Box item
Moving Images   26 534.2
    Box item
Moving Images   25 534.2
    Box item
Moving Images   24 534.2

Interviewees, Andrew Butler, Stuart McFaul, Marilyn Crowell and Ronald Wisnia, 1995 June 20, 1.00 Sound recordingsDuration 1 hour


    Box item
Moving Images   26 534.3
    Box item
Moving Images   25 534.3
    Box item
Moving Images   24 534.3

Interviewees, Andrew Butler, Marilyn Crowell and Ronald Wisnia; Interviewer, David Shayt, National Museum of American History, 1995 June 20, 1.00 Sound recordingsDuration 1 hour


    Box item
Moving Images   26 534.4
    Box item
Moving Images   25 534.4
    Box item
Moving Images   24 534.4

Interviewees, Andrew Butler, Marilyn Crowell and Edwin “Win” Siepp; Interviewer, David Shayt, National Museum of American History, 1995 June 20, 1995 June 21


    Box item
Moving Images   25 534.6
    Box item
Moving Images   24 534.6
    Box item
Moving Images   26 534.6

Interviewee, Rick Feffer; Interviewer, David Shayt, National Museum of American History, 1995 June 22, 1.00 Sound recordingsDuration 1 hour


    Box item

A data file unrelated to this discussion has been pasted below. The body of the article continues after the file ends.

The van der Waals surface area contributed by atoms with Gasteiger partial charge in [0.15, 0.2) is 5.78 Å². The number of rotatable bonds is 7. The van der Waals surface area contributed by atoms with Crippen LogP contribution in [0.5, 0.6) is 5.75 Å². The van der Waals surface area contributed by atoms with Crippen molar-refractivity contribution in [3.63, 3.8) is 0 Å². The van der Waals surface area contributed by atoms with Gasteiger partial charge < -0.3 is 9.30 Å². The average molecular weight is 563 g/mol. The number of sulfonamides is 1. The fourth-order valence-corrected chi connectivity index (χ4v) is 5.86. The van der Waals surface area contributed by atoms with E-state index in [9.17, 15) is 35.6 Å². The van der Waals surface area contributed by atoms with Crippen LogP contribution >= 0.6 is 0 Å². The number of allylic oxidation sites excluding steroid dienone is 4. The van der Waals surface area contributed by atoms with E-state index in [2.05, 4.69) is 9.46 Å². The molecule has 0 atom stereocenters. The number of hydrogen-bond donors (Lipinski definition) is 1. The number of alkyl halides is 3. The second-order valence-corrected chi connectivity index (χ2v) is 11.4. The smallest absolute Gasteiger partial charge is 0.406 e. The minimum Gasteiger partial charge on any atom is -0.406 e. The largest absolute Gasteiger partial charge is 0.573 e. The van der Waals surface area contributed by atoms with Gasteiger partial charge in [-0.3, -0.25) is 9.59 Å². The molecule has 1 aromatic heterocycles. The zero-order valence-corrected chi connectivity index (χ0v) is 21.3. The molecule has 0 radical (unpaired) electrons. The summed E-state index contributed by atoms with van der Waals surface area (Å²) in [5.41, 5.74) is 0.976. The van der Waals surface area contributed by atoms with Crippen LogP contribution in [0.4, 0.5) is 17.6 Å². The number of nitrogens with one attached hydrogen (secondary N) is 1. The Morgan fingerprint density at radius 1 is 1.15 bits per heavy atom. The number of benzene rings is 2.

Moving Images   24 534.7
    Box item
Moving Images   26 534.7
    Box item
Moving Images   25 534.7

Interviewees, Rick Feffer and Stuart McFaul; Interviewer, David Shayt, National Museum of American History, 1995 June 22, 1.00 Sound recordingsDuration 1 hour


    Box item
Moving Images   26 534.8
    Box item
Moving Images   25 534.8
    Box item
Moving Images   24 534.8

Interviewees, Stuart McFaul and Dale Cheves; Interviewer, David Shayt, National Museum of American History, 1995 June 22


    Box item
Moving Images   24 534.9
    Box item
Moving Images   25 534.9
    Box item
Moving Images   26 534.9

Interviewee, Po Chi Wo; Interviewer, David Shayt, National Museum of American History, 1996 August 29, 1.00 Sound recordingsDuration 1 hour


    Box item
Moving Images   26 534.1
    Box item
Moving Images   24 534.1
    Box item
Moving Images   25 534.1

Interviewee, Rick Feffer; Interviewer, David Shayt, National Museum of American History, 1996 August 29


    Box item
Moving Images   24 534.11
    Box item
Moving Images   25 534.11
    Box item
Moving Images   26 534.11